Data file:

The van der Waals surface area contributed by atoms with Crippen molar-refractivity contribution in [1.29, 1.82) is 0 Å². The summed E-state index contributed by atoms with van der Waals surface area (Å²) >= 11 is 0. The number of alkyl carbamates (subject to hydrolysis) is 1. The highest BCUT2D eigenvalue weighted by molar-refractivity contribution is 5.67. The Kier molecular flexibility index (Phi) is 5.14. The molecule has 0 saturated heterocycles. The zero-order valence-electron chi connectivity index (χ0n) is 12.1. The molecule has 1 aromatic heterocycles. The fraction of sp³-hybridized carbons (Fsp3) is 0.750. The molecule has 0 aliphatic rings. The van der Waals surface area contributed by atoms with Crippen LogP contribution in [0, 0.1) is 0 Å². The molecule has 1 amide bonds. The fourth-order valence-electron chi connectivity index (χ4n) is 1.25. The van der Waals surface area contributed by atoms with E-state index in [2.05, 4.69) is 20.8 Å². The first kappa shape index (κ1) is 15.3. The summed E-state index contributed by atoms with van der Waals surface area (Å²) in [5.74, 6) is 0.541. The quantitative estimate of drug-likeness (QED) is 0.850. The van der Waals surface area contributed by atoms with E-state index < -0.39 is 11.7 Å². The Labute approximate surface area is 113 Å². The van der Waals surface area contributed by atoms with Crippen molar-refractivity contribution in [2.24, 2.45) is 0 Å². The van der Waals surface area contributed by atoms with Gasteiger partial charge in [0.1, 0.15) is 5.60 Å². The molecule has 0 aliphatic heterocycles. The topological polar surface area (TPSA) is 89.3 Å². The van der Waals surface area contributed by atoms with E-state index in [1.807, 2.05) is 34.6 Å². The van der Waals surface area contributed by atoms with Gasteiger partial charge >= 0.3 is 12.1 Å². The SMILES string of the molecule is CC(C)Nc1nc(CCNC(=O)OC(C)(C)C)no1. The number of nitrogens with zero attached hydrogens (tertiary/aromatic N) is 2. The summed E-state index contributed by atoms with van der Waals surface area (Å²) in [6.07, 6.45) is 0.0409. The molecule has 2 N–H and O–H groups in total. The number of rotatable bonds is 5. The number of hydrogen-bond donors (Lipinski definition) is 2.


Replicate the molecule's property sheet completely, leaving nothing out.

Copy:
The van der Waals surface area contributed by atoms with Crippen molar-refractivity contribution in [1.29, 1.82) is 0 Å². The summed E-state index contributed by atoms with van der Waals surface area (Å²) >= 11 is 0. The number of alkyl carbamates (subject to hydrolysis) is 1. The highest BCUT2D eigenvalue weighted by molar-refractivity contribution is 5.67. The Kier molecular flexibility index (Phi) is 5.14. The molecule has 0 saturated heterocycles. The zero-order valence-electron chi connectivity index (χ0n) is 12.1. The molecule has 1 aromatic heterocycles. The fraction of sp³-hybridized carbons (Fsp3) is 0.750. The molecule has 0 aliphatic rings. The van der Waals surface area contributed by atoms with Crippen LogP contribution in [0, 0.1) is 0 Å². The molecule has 1 amide bonds. The fourth-order valence-electron chi connectivity index (χ4n) is 1.25. The van der Waals surface area contributed by atoms with E-state index in [2.05, 4.69) is 20.8 Å². The first kappa shape index (κ1) is 15.3. The summed E-state index contributed by atoms with van der Waals surface area (Å²) in [5.74, 6) is 0.541. The quantitative estimate of drug-likeness (QED) is 0.850. The van der Waals surface area contributed by atoms with E-state index < -0.39 is 11.7 Å². The Labute approximate surface area is 113 Å². The van der Waals surface area contributed by atoms with Crippen molar-refractivity contribution in [2.24, 2.45) is 0 Å². The van der Waals surface area contributed by atoms with Gasteiger partial charge in [0.1, 0.15) is 5.60 Å². The molecule has 0 aliphatic heterocycles. The topological polar surface area (TPSA) is 89.3 Å². The van der Waals surface area contributed by atoms with E-state index in [1.807, 2.05) is 34.6 Å². The van der Waals surface area contributed by atoms with Gasteiger partial charge >= 0.3 is 12.1 Å². The SMILES string of the molecule is CC(C)Nc1nc(CCNC(=O)OC(C)(C)C)no1. The number of nitrogens with zero attached hydrogens (tertiary/aromatic N) is 2. The summed E-state index contributed by atoms with van der Waals surface area (Å²) in [6.07, 6.45) is 0.0409. The molecule has 2 N–H and O–H groups in total. The number of rotatable bonds is 5. The number of hydrogen-bond donors (Lipinski definition) is 2.